Easier Said Than Done

31 10 2012

I’ve got my new replica fuel gauge ready to plug in.  Originally, I was told by the seller that it would “simply reconnect the same way that the old one did.”  One small problem.  Old fuel gauge has 4 posts on the back.  Two that secure it to the gauge plate, one that receives power from the Constant Volt Regulator and one that receives information from the fuel sending unit.  Wow.  When you re-read that last part it really sounds like I know what I’m talking about.

New replica fuel gauge has 8 posts on the back.  Two that secure it to the gauge plate, one that is marked for ground, one that is marked 12V, one that isn’t marked at all, one marked T, one marked B and one that appears to be for a light bulb.

Also include in the purchase: no instructions.

So take me back to that “simply reconnect it the way the old one was” part.



Fuel Gauge – Part 4… or maybe 5.

24 10 2012

When I first started this blog, it was going to be all about Milwaukee food and my truck.  Two things that I love.  One year later, I look back and see that it’s really a blog about me trying to fix my $%&*@! fuel gauge.  The food blogging is practically non existent and the rest is just filler to waist my time in between fuel gauge fixes.

I hope that I’ll soon be bringing this chapter to an end.  But first, let’s recap:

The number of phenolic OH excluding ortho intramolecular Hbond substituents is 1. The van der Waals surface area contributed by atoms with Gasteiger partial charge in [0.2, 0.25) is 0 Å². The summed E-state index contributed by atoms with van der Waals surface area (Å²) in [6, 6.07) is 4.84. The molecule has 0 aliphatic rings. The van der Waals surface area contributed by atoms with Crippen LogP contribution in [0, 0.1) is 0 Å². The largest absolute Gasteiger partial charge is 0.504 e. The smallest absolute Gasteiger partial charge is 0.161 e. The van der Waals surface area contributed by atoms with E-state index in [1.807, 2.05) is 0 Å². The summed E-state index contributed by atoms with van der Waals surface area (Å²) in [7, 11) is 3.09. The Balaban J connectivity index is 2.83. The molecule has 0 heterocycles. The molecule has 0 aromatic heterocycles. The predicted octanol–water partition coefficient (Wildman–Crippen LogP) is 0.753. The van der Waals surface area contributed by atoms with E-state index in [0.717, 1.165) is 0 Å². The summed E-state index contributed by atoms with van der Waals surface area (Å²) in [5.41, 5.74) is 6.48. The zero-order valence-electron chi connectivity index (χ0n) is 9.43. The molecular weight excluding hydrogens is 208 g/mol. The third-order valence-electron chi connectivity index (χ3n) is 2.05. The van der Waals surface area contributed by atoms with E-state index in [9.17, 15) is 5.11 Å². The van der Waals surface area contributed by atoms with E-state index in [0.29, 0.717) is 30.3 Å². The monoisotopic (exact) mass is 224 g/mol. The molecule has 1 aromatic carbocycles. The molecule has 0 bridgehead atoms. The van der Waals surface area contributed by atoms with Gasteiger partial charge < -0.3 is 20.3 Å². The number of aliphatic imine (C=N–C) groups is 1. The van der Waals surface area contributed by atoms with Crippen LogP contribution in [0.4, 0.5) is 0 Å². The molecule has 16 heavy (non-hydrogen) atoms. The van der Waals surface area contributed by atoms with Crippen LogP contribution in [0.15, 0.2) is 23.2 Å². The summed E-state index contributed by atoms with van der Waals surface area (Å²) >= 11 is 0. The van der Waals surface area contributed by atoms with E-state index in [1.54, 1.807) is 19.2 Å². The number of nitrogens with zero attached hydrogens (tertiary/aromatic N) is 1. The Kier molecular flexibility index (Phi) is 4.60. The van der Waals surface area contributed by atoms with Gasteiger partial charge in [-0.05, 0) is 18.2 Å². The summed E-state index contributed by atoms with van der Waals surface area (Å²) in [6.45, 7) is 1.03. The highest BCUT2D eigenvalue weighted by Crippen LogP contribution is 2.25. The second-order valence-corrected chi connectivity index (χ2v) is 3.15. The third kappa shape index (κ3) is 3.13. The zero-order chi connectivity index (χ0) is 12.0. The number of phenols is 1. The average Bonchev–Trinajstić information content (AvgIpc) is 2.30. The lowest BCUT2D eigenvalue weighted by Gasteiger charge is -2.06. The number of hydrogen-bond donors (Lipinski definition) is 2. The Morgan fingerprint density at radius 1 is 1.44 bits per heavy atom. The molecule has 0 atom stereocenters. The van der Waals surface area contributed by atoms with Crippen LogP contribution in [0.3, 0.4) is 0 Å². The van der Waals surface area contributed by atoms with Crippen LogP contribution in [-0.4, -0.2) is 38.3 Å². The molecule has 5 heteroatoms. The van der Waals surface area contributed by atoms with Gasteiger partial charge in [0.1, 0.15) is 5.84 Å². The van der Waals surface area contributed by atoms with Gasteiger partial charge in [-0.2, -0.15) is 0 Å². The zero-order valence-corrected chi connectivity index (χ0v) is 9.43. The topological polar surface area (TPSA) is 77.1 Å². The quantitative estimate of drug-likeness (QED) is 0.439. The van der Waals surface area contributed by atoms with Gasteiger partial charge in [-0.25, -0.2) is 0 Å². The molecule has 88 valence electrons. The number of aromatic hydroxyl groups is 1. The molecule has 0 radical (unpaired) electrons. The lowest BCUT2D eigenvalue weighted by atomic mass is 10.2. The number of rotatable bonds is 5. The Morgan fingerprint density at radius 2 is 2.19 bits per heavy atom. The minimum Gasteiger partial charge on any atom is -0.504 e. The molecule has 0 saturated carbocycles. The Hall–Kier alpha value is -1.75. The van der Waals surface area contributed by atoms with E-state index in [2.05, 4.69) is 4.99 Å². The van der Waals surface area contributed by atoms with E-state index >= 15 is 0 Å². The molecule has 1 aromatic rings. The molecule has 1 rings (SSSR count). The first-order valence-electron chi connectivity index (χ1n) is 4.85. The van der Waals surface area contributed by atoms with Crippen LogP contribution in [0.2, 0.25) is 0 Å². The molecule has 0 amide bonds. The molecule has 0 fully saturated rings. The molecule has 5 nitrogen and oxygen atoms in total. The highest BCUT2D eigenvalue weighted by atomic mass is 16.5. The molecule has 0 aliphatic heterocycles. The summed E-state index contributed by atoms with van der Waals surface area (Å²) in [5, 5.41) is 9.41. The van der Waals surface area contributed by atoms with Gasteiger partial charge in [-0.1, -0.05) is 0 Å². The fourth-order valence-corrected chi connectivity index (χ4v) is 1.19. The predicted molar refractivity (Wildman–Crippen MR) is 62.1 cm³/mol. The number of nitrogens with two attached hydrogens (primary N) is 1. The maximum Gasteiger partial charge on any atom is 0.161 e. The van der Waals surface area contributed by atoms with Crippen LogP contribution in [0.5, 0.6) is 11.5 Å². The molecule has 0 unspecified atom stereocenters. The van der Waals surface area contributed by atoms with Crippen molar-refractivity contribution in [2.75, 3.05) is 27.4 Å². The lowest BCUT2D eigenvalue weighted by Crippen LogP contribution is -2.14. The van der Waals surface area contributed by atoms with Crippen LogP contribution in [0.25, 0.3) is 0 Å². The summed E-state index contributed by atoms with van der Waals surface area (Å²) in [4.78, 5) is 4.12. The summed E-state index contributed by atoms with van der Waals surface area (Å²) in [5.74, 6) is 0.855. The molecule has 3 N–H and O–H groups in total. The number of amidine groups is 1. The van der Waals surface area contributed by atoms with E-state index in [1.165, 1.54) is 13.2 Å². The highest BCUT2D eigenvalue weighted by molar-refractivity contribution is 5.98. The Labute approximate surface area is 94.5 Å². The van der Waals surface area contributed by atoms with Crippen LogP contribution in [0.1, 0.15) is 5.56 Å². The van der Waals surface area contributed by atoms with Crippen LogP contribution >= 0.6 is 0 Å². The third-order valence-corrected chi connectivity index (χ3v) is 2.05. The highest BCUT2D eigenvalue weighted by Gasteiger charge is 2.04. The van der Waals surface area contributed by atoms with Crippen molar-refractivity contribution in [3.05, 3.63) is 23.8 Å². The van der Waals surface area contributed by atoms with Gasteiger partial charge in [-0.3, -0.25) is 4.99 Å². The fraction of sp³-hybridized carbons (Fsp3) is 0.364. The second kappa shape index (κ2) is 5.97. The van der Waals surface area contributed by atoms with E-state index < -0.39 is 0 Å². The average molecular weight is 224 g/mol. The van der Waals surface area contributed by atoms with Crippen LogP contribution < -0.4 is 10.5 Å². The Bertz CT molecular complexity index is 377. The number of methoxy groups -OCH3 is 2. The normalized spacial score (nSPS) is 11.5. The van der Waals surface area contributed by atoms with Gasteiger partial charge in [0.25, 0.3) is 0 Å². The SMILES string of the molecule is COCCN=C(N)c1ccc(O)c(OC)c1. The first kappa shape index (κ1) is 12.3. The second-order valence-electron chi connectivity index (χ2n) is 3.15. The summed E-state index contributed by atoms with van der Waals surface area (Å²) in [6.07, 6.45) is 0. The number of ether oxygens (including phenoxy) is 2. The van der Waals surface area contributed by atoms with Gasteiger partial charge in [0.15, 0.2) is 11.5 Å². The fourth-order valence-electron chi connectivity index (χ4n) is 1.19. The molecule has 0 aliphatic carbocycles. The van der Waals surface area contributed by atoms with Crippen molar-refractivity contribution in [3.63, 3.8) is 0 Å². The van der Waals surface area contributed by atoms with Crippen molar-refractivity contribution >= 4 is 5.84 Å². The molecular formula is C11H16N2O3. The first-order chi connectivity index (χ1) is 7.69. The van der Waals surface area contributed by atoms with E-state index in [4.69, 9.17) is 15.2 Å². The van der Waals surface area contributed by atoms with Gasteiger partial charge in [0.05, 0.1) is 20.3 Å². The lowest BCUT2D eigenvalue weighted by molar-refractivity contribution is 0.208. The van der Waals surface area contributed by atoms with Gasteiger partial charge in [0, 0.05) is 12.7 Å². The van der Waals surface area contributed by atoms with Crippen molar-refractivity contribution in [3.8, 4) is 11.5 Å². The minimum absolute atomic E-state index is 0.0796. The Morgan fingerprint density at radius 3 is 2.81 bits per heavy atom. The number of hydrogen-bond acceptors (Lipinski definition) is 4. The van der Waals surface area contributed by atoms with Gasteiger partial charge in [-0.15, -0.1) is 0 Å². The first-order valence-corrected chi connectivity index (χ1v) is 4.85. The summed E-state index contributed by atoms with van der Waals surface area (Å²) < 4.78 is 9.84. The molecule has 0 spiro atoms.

• Purchased the Scout – Gas Gauge didn’t work
  • Found a disconnected wire under the hood – reconnected it and everything started working
  • One week later – Gas Gauge stayed at 3/4 of a tank – all the time
  • Replaced the fuel sending unit – everything working again
  • One month later – Gas Gauge drops to E and stays there

I’m suspecting now that something was shorting out the fuel sending unit and/or the gauge.  I re ran all new wires, but still, no luck and my fuel gauge is totally unresponsive.  Recently I was informed of an odd battery test that I could do on the gauge to see if it is responding.  Basically wire your gauge up to a D cell battery and the needle should bounce a little.  Nope.

New replica gauge has been ordered.  I couldn’t find an affordable original.  Fingers crossed that this will do the trick and the new wiring will keep it all safe and working properly.  If not, please forward all my inbound messages to the NUT HOUSE.



18 10 2012

I pulled the dashboard off the Scout this past weekend.  Objectives are as follows:

  • Fix the Fuel Gauge (again)
  • Remove old Vacuum Wipers and install new Electric Wiper system

So far I’ve done none of these.  In running through a few simple tests to see if my new Fuel Gauge problem is just the result of a loose wire, I noticed that my ignition switch was spitting out sparks every time I started the truck.  Sparks are not good.  I mean, I’m sure sparks are supposed to be present in some locations of the engine… like in the spark plugs for example.  But not directly behind the instrument panel.  I think that could lead to problems.  So the hunt was on for a new ignition switch.  I used to have an extra ignition switch from the spare dashboard I bough from North Carolina.  I sold it on eBay a few months ago for 20 bucks.

Spare Ignition Switch

Well that was dumb.  A few quick searches and I found a matching replacement for only $150.  So that’s 150 bucks to fix something that I didn’t set out to fix.  Frustration set in, so I dug in hard to the intertubes.

As fate would have it, NAPA Auto still sells this same friggin switch for $19.


Napa Auto Parts – stop.  You had me at Nap.